I met the great Katrina Rolnik while pushing a wheelchair into her grandfather’s room at the nursing home. My patient Henry was sleeping, but his grand-daughter arose from her seated perch at the foot of his bed. She was diminutive and just under five feet tall. Yet her personality was anything but small. Katrina introduced herself and shook my hand. Her two younger brothers were there, and she commanded, “Get off your cell phones. Grandpa’s physical therapist is here to speak with us.”
I explained to Katrina and her disinterested brothers about their grandfather’s rehabilitation plan. We will give him lots of therapy, I promised. Several hours a day. He may not like so much activity, I said. Most people over ninety do not enjoy being pushed to move.
“That is not my Grandpa,” Katrina told me. “He used to get on a bus to Atlantic City to gamble once a week. He was very active until two weeks ago. That is when they diagnosed him with leukemia. But I know he can get better.” At this declaration, Katrina’s grandfather Henry opened his eyes.
“There she is, Katrina,” Henry said. “That Blondie. She keeps disappearing on me. She comes in my room and then flies away like a bird.” I was embarrassed to concede that this old man’s assessment of me was correct. Earlier that day, I had reviewed his medical chart, gone in to introduce myself to him, and then abruptly left to assemble a suitable wheelchair for my patient. It had taken an hour to do this, as the leg rests, cushions and various sizes of the wheelchairs in this nursing home were kept in a jumbled mess in the basement of the building. I had finally been victorious in my quest, so before I went to lunch, I popped in to tell Henry that I did have a wheelchair for him and would be bringing it to his room in the afternoon. Meeting Henry’s grandchildren had been my third visit to his room in one short day.
Henry was doing splendidly in rehab. Until the day that he wasn’t. Katrina had taken that afternoon off from her waitressing job. She was working to pay her way through college. Yet Katrina was always in the nursing home. As a woman in her early twenties, I found this to be unusual, as was her admonishment of her brothers to get off of their cell phones to listen to a healthcare professional. This was not representative of my opinion of millennials.
On the afternoon when Henry was no longer his usual self, he turned to me and said, “No exercise today. I do not want to do this anymore.” I pushed Henry into the garden adjacent to the rehab gym. Katrina followed, her tiny legs keeping up with my strides. The sun was magnificent that day. Morning glories bloomed on a trellis. Henry squinted, so I stood in front of him to shield his eyes with my shadow. Katrina looked at me quizzically. She was alarmed. The three of us sat in the quiet of the solar beams which enveloped us in our confusion.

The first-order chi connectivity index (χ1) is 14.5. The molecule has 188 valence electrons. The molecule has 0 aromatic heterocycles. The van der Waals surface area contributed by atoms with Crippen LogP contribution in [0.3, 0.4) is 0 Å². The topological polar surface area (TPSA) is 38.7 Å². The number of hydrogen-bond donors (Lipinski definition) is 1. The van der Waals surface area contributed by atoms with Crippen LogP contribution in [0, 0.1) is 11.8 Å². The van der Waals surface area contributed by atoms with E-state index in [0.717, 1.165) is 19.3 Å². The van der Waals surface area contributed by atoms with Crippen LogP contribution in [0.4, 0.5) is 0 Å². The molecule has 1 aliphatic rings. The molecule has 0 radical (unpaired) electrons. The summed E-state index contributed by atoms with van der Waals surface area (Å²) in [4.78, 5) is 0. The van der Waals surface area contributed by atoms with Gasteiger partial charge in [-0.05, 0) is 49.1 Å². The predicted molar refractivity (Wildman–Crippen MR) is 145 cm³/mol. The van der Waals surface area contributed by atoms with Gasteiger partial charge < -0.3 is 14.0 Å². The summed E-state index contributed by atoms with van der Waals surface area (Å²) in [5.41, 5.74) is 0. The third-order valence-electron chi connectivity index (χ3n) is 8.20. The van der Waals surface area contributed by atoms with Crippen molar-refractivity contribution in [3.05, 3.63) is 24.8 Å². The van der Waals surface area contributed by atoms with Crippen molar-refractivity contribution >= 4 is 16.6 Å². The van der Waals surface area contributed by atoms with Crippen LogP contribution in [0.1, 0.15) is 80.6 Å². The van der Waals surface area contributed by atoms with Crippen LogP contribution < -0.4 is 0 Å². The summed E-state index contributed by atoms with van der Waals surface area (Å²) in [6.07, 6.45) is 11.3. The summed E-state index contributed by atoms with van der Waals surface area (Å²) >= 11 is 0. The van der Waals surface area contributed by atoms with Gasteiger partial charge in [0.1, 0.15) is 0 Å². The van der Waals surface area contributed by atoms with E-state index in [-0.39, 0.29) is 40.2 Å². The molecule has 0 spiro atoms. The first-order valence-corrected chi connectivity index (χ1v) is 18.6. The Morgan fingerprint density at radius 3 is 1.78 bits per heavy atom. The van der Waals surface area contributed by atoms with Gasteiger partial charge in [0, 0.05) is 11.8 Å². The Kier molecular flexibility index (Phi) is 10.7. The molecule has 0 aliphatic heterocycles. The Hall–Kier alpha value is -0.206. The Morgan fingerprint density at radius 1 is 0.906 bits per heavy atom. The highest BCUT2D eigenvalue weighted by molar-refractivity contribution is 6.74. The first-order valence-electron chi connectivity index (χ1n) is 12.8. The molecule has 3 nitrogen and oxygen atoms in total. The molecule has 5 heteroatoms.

I knew exactly what was happening. Henry was ready to die. A few days later, I walked past Henry’s room. There sat Katrina, in her constant vigil. She was weeping. I walked into the room and saw Henry’s chest rise and fall rapidly, his mouth gasping for air, like a guppy. Katrina’s beautiful Polish nose was red. “He is disappearing, Blondie. Only he won’t come back, like you did with the wheelchair. He is leaving me forever.”
I had witnessed death several times in this line of work, but I did not know how to help Katrina in that awful moment. Katrina stayed for the next several days, she slept upright in a chair and only went home to shower. It was early one morning when Katrina was gone that Henry slipped away.
When it comes to dying, there are only two kinds of people in this world. The first kind waits until their favorite nephew flies in from Knoxville, Tennessee before they take their last breath. The second kind of person waits until no one is left in the room. Henry was this kind of person. He did not want his grand-daughter Katrina to carry the image of his death with her.
I read Henry’s obituary. He was buried in a plot with his wife. She had died over forty years ago of uterine cancer. Henry had summoned such strength through not only war, but the loss of his true love. Having known him only a short while, however, none of this surprised me. There are some people who can survive as a Polish Jew under Nazi rule and are determined to live in the particular kind of grace that he had chosen.
Almost one year after Henry’s passing, I ran into Katrina at a restaurant where she was a waitress. I was sitting down in a chair and Katrina was standing while taking my order. She seemed so much taller than I remembered. So much older.
I often wonder of the mark that we leave behind in this world. The indelible essence of who we are and who we become throughout life. I really have no doubt that we do leave our fingerprints here as I remember the completion on Henry’s face, when he looked at Katrina before he died and sighed with unbelievable happiness, “I still remember the day you were born.”